Wear a Mouthguard and Keep Your Teeth for Life

Wear a Mouthguard and Keep Your Teeth for Life
Children playing sports without mouthguards run a huge risk of traumatic facial injuries, according to the Australian Dental Association Victorian Branch [ADAVB].

Research shows that in sports like football where mouthguards are worn, less than one per cent of the injuries were orofacial. In basketball, where mouthguards are not routinely worn, 34 per cent of the injuries are orofacial. [Flanders, Raymond A. DDS, Mohandas Bhat, DDS, The Incidence of Orofacial Injury in Sports, A Pilot Study in Illinois, JADA Vol. 25, April 1995; p.491-6]

President of the ADAVB, Dr. Vlad Hardi says, "There is a link between some sporting activities and dental trauma. While participating in sport is obviously a great way for children to have fun and keep fit, the ADAVB is concerned about the increase in preventable dental injuries."

The ADAVB is advocating the use of custom-fitted mouthguards to help keep dental injuries to a minimum, particularly in the case of any sport where there is a chance of a knock to the face.

It is estimated that mouthguards prevent approximately 200,000 injuries each year in high school and collegiate football in the United States. [American Dental Association]

Dr. Hardi says, "Teeth are at risk of injury when playing sport, and this can result in long and expensive treatment. The ADAVB recommends the use of custom-made mouthguards which can reduce the risk of jaw fractures and concussion as the result of collision".

A correctly fitted mouthguard will protect teeth, stop biting onto the lips and cushion teeth to reduce the risk of concussion and jaw fracture.

Mouthguards can be bought from pharmacies, however, these mouthguards cannot take individual mouth size and teeth into account. They can be uncomfortable and offer limited protection, because they often have poor suction, and so fall out.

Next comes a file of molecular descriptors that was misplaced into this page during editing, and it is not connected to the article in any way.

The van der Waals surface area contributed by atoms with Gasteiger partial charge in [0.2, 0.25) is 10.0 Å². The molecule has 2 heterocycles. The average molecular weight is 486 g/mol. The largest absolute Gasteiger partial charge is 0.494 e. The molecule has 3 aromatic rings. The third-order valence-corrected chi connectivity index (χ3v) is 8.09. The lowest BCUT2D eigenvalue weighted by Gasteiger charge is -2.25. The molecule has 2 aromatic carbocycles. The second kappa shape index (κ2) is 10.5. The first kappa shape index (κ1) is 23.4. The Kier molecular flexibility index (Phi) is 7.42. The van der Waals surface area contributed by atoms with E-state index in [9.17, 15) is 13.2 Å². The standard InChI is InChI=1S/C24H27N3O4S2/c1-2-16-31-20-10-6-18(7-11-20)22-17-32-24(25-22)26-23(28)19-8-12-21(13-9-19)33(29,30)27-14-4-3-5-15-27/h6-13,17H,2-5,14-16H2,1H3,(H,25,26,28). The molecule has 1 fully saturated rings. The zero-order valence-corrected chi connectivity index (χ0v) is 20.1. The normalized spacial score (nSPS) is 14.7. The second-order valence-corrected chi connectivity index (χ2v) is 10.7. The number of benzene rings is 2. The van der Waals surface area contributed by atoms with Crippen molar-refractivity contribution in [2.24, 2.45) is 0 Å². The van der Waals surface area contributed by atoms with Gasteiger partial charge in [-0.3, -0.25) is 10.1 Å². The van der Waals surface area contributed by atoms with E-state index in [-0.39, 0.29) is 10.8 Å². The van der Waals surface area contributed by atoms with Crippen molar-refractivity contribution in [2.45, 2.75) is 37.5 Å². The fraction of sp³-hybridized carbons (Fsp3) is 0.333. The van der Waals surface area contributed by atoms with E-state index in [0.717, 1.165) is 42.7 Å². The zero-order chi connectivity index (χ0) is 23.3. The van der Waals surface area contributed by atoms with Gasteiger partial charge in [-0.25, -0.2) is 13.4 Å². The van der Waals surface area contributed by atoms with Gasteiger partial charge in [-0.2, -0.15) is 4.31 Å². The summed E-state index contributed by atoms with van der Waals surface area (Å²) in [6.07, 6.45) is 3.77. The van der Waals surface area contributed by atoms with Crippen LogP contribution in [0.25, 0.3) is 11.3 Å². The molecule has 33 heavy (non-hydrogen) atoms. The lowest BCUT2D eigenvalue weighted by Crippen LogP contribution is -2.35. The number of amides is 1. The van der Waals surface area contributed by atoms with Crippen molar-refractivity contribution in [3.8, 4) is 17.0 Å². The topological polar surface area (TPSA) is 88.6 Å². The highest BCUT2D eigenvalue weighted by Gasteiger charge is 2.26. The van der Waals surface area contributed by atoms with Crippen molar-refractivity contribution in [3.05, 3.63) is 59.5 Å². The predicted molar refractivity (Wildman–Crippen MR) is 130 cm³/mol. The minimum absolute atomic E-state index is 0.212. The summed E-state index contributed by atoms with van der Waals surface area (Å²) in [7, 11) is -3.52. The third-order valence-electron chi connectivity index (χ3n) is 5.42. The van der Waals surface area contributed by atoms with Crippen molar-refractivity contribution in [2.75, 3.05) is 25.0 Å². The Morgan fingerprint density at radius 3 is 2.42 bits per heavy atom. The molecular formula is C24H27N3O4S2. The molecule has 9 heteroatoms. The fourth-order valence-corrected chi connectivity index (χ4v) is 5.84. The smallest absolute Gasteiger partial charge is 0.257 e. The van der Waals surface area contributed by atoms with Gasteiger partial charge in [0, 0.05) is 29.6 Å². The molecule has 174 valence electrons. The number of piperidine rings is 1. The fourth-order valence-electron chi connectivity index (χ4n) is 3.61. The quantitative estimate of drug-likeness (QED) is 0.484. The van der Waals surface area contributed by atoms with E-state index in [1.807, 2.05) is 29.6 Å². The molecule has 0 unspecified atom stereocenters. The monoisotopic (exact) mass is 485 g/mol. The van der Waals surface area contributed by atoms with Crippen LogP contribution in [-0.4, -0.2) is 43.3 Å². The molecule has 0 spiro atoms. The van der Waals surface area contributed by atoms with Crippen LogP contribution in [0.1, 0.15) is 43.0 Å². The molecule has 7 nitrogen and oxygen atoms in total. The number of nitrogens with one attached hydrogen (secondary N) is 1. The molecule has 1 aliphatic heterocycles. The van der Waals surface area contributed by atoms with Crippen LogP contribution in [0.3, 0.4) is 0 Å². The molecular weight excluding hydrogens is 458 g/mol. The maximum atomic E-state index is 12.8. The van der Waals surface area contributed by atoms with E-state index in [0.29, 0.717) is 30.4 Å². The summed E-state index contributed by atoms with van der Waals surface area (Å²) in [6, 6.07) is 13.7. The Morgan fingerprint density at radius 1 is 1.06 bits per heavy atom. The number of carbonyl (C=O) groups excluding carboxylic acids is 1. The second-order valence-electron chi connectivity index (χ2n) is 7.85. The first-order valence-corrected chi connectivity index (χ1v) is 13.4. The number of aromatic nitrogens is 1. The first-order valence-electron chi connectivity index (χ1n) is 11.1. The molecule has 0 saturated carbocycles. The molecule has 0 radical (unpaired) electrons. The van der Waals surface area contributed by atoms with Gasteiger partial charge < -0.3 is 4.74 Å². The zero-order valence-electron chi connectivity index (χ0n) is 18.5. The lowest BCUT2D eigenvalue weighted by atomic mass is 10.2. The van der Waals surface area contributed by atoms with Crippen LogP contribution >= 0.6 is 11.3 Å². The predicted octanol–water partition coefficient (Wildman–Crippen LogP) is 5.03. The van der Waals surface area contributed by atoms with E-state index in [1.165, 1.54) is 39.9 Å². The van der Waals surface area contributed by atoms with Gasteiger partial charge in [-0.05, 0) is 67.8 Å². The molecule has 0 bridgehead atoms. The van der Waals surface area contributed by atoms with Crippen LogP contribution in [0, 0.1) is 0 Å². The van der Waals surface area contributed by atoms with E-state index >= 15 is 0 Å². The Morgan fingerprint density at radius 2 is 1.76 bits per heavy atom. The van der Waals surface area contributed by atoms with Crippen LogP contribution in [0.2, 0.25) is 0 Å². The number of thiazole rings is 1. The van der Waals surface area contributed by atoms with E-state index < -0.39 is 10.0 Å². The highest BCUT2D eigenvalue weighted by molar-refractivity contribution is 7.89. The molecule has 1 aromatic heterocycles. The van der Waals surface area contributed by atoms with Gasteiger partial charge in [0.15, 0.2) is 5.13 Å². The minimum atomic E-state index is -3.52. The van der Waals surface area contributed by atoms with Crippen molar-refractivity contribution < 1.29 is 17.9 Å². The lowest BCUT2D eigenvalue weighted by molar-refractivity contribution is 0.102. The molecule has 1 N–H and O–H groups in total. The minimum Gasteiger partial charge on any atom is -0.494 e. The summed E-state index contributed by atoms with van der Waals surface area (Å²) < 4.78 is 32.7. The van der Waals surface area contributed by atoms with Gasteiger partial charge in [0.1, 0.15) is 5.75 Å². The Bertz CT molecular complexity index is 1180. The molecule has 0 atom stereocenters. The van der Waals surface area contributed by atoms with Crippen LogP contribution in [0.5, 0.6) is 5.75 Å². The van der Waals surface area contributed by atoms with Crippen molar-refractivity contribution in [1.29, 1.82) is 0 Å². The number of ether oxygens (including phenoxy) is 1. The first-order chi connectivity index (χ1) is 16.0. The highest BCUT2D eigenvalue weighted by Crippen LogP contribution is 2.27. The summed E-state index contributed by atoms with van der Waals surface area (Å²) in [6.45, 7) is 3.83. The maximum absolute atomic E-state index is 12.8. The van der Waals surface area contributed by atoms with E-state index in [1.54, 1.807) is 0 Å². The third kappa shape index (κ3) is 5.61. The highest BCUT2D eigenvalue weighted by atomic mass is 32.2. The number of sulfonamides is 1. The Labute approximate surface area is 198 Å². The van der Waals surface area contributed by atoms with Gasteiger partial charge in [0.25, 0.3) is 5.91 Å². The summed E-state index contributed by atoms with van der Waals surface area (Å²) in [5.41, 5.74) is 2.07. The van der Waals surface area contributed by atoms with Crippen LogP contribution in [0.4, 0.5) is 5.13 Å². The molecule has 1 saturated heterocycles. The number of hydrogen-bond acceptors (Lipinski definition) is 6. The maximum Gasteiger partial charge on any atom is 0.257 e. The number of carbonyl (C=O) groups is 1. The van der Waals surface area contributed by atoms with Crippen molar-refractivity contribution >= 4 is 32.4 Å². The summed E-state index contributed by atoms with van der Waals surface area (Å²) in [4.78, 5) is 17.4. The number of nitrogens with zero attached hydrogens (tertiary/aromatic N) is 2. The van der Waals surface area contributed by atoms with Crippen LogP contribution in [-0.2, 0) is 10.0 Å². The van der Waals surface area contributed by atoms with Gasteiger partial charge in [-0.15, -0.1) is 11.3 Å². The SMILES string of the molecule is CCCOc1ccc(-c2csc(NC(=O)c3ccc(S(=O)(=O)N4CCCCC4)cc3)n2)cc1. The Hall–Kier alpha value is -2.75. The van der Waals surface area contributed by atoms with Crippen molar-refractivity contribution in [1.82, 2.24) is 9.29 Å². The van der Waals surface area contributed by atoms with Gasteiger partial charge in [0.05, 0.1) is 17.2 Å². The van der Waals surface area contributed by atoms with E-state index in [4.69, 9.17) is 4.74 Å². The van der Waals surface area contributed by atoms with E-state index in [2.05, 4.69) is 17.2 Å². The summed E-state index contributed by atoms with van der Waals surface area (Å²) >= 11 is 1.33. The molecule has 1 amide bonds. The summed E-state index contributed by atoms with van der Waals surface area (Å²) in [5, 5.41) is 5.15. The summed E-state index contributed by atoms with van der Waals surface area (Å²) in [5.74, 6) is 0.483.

"By investing in a mouthguard custom-fitted by a dentist, children and sportspeople really do protect themselves from painful and costly dental injuries", say Dr. Hardi.

"A dentist can ensure that a mouthguard is much more comfortable, that it is easier to breathe and talk when wearing one, and that it offers better protection. Children are more likely to continue to wear a mouthguard, which does not irritate them or make it hard to breathe. A good fit is essential for the mouthguard to be effective."

However, if a child does suffer an injury, which results in the loss of a tooth, the ADAVB recommends the following procedures:
  • If it is clean, place it straight back in its socket;
  • If it is dirty, wash it in milk - if milk is not available, use water but only for a few seconds
  • Do not scrub the root surface and try not to touch the root. Having removed any debris, now try to replace the tooth in its socket
  • If you can't replace it, wrap the tooth in an airtight or cling wrap or store it in whole cold milk or saline solution
  • Most importantly, get your child and the tooth to a dentist immediately

Through an on-going education program with schools and sporting clubs, the ADAVB aims to significantly reduce the number of sporting injuries to children's teeth.
For more information visit: www.ada.org.au